The gentlemen’s club is really a creature of the nineteenth century. Yes, many clubs were founded in the eighteenth century, and some are still in existence today, but club membership exploded in the Regency and Victorian eras. You may have only heard of one or two famous clubs, but the St. James area of London’s West End was bursting with them during this time and is still called "Clubland" to this day.
There were clubs for Whigs and for Tories, clubs defined by profession and by class. Some clubs were exclusive to men who’d attended a specific school like Oxford or Cambridge. Each had a personality whether it be stuffy and silent or scandalously raucous.
White’s is arguably the most famous, though Brooks’s isn’t far behind. White’s was home of the infamous betting book. There was gambling at all clubs and many had house books to place bets in, but White’s betting book was the stuff of legend. Within its pages, personal bets between peers of the realm were placed. Such heady stuff as whether a certain Lord M would marry before year’s end, or which raindrop would chase its way down the window first. It’s rumored that a man once collapsed outside the club doors and bets were immediately placed on his chances of survival.
Gambling was a big focus of the clubs. Men would stay up all night playing hazard and whist. My favorite club, Crockford’s, was founded solely to accommodate hard and deep play. It had nothing to do with politics and everything to do with fun (or ruin).
Fun or not, most clubs didn’t allow women of any sort, not even the disreputable kind. Although many of them had bedrooms, they were strictly for sleeping. The clubs were a bastion of pure masculinity. This brings me to my own personal theory. (Not to say it’s original, I just haven’t done any research into the social theory of gentlemen’s clubs.)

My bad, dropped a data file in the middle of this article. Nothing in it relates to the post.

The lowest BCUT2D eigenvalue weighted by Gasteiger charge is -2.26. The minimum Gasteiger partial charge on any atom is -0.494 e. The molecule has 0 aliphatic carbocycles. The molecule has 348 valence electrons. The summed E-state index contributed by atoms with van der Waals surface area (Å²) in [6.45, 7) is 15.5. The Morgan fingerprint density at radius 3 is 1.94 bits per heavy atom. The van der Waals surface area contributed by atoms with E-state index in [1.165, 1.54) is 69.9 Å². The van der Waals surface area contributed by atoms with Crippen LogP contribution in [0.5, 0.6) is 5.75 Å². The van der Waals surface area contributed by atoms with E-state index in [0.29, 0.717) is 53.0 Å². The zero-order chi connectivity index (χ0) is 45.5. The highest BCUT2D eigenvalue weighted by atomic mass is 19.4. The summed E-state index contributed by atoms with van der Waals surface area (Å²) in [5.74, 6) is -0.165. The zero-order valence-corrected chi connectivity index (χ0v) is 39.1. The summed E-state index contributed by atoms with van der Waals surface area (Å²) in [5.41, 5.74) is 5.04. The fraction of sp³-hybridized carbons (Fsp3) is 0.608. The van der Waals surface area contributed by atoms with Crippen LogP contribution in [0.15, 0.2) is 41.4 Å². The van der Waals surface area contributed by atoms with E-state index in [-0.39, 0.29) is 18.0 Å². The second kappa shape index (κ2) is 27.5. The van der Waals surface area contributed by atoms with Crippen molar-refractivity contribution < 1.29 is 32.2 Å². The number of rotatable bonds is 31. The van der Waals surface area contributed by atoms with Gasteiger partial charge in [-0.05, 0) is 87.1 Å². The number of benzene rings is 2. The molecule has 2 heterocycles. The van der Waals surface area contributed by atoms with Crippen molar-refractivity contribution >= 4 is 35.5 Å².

Personally, I think club membership exploded during the Victorian era because of individual and social repression. There were so many rules governing interaction between the sexes; even if you were completely accustomed to it, I can’t imagine it would ever have been comfortable and relaxing. After introductions and courting and betrothals and marriage, there were still strict ideas about how one behaved at home (often considered the woman’s domain).
Can you imagine being married to a strange and completely foreign creature? Someone you not only didn’t understand, but were never supposed to understand? Someone you considered a duty? There were no televisions or radios for entertainment or distraction. Evenings were just man and wife, perhaps occupied with reading or some other task. How would you carry on an enjoyable conversation with a person raised and educated to have utterly different interests and desires?
For many men of the time, their clubs were their true homes. They took their meals there, relaxed, found connection and comfort, not to mention entertainment. Some men lived in their clubs for weeks at a time, married or not. During my research, I read of one man who found his late grandmother’s letters. In them, she laments that she’d been married a year and her husband had only taken dinner at home once.
Of course, we write about heroes, men who defy what’s expected of them, in small or fantastic ways. So would your hero belong to a club? Which kind and how many? I’ve never written much about it, but I’m hoping to write a hero who is a member of Crockford’s someday. I like a bit of scandal in my books!
Happy New Year to all you hoydens out there!